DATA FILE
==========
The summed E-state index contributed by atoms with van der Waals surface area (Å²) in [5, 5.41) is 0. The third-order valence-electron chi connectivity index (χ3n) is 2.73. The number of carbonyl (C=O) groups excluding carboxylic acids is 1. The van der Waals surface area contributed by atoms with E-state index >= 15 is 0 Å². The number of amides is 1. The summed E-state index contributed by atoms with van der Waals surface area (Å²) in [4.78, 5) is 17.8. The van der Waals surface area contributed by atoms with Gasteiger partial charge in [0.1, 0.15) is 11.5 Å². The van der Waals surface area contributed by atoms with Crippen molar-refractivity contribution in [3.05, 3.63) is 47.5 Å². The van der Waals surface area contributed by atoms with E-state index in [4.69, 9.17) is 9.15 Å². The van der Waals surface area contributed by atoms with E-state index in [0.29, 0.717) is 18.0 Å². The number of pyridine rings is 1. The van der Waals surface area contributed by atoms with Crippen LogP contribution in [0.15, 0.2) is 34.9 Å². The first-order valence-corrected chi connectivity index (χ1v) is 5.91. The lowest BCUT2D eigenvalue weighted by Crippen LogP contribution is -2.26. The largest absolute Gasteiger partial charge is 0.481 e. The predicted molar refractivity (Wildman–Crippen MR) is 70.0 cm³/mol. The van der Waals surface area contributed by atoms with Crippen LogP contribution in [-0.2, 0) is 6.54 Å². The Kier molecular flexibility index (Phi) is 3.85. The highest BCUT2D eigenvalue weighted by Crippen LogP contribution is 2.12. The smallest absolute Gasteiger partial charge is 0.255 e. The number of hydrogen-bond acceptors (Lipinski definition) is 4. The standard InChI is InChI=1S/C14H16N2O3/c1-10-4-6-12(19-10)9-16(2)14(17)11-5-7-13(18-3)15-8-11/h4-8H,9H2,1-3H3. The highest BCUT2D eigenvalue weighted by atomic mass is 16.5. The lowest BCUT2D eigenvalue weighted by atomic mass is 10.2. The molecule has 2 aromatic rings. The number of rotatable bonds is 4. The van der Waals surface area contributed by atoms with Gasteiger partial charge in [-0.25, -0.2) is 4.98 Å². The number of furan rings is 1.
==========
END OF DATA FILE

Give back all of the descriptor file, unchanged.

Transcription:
The summed E-state index contributed by atoms with van der Waals surface area (Å²) in [5, 5.41) is 0. The third-order valence-electron chi connectivity index (χ3n) is 2.73. The number of carbonyl (C=O) groups excluding carboxylic acids is 1. The van der Waals surface area contributed by atoms with E-state index >= 15 is 0 Å². The number of amides is 1. The summed E-state index contributed by atoms with van der Waals surface area (Å²) in [4.78, 5) is 17.8. The van der Waals surface area contributed by atoms with Gasteiger partial charge in [0.1, 0.15) is 11.5 Å². The van der Waals surface area contributed by atoms with Crippen molar-refractivity contribution in [3.05, 3.63) is 47.5 Å². The van der Waals surface area contributed by atoms with E-state index in [4.69, 9.17) is 9.15 Å². The van der Waals surface area contributed by atoms with E-state index in [0.29, 0.717) is 18.0 Å². The number of pyridine rings is 1. The van der Waals surface area contributed by atoms with Crippen LogP contribution in [0.15, 0.2) is 34.9 Å². The first-order valence-corrected chi connectivity index (χ1v) is 5.91. The lowest BCUT2D eigenvalue weighted by Crippen LogP contribution is -2.26. The largest absolute Gasteiger partial charge is 0.481 e. The predicted molar refractivity (Wildman–Crippen MR) is 70.0 cm³/mol. The van der Waals surface area contributed by atoms with Crippen LogP contribution in [-0.2, 0) is 6.54 Å². The Kier molecular flexibility index (Phi) is 3.85. The highest BCUT2D eigenvalue weighted by Crippen LogP contribution is 2.12. The smallest absolute Gasteiger partial charge is 0.255 e. The number of hydrogen-bond acceptors (Lipinski definition) is 4. The standard InChI is InChI=1S/C14H16N2O3/c1-10-4-6-12(19-10)9-16(2)14(17)11-5-7-13(18-3)15-8-11/h4-8H,9H2,1-3H3. The highest BCUT2D eigenvalue weighted by atomic mass is 16.5. The lowest BCUT2D eigenvalue weighted by atomic mass is 10.2. The molecule has 2 aromatic rings. The number of rotatable bonds is 4. The van der Waals surface area contributed by atoms with Gasteiger partial charge in [-0.25, -0.2) is 4.98 Å². The number of furan rings is 1.